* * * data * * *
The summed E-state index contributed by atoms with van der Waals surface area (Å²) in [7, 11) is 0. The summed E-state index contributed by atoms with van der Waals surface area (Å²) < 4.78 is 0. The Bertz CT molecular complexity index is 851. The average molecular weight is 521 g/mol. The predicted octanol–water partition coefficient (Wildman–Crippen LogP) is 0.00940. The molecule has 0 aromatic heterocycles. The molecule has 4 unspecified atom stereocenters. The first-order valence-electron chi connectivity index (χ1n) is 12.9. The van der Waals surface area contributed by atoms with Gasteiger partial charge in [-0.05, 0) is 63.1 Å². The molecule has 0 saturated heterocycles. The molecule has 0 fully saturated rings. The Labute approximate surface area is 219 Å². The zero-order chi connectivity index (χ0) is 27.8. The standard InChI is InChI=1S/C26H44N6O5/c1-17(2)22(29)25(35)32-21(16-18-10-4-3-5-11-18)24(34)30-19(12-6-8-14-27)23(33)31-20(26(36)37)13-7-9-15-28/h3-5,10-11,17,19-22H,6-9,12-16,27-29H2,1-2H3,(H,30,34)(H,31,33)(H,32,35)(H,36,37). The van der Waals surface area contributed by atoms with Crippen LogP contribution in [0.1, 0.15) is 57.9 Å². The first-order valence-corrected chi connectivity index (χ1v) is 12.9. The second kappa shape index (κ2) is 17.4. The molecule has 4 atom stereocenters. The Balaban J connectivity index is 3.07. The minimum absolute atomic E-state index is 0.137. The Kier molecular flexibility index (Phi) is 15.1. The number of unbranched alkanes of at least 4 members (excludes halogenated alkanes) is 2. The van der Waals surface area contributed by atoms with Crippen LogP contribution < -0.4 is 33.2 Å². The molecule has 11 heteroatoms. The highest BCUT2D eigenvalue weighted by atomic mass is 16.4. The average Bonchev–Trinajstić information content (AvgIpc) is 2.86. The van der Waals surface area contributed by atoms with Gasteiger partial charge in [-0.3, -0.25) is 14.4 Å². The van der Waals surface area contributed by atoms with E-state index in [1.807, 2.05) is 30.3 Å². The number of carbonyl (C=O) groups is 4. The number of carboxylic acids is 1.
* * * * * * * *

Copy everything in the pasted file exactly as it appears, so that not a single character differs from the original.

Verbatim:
The summed E-state index contributed by atoms with van der Waals surface area (Å²) in [7, 11) is 0. The summed E-state index contributed by atoms with van der Waals surface area (Å²) < 4.78 is 0. The Bertz CT molecular complexity index is 851. The average molecular weight is 521 g/mol. The predicted octanol–water partition coefficient (Wildman–Crippen LogP) is 0.00940. The molecule has 0 aromatic heterocycles. The molecule has 4 unspecified atom stereocenters. The first-order valence-electron chi connectivity index (χ1n) is 12.9. The van der Waals surface area contributed by atoms with Gasteiger partial charge in [-0.05, 0) is 63.1 Å². The molecule has 0 saturated heterocycles. The molecule has 0 fully saturated rings. The Labute approximate surface area is 219 Å². The zero-order chi connectivity index (χ0) is 27.8. The standard InChI is InChI=1S/C26H44N6O5/c1-17(2)22(29)25(35)32-21(16-18-10-4-3-5-11-18)24(34)30-19(12-6-8-14-27)23(33)31-20(26(36)37)13-7-9-15-28/h3-5,10-11,17,19-22H,6-9,12-16,27-29H2,1-2H3,(H,30,34)(H,31,33)(H,32,35)(H,36,37). The van der Waals surface area contributed by atoms with Crippen LogP contribution in [0.1, 0.15) is 57.9 Å². The first-order valence-corrected chi connectivity index (χ1v) is 12.9. The second kappa shape index (κ2) is 17.4. The molecule has 4 atom stereocenters. The Balaban J connectivity index is 3.07. The minimum absolute atomic E-state index is 0.137. The Kier molecular flexibility index (Phi) is 15.1. The number of unbranched alkanes of at least 4 members (excludes halogenated alkanes) is 2. The van der Waals surface area contributed by atoms with Crippen LogP contribution < -0.4 is 33.2 Å². The molecule has 11 heteroatoms. The highest BCUT2D eigenvalue weighted by atomic mass is 16.4. The average Bonchev–Trinajstić information content (AvgIpc) is 2.86. The van der Waals surface area contributed by atoms with Gasteiger partial charge in [-0.3, -0.25) is 14.4 Å². The van der Waals surface area contributed by atoms with E-state index in [1.807, 2.05) is 30.3 Å². The number of carbonyl (C=O) groups is 4. The number of carboxylic acids is 1.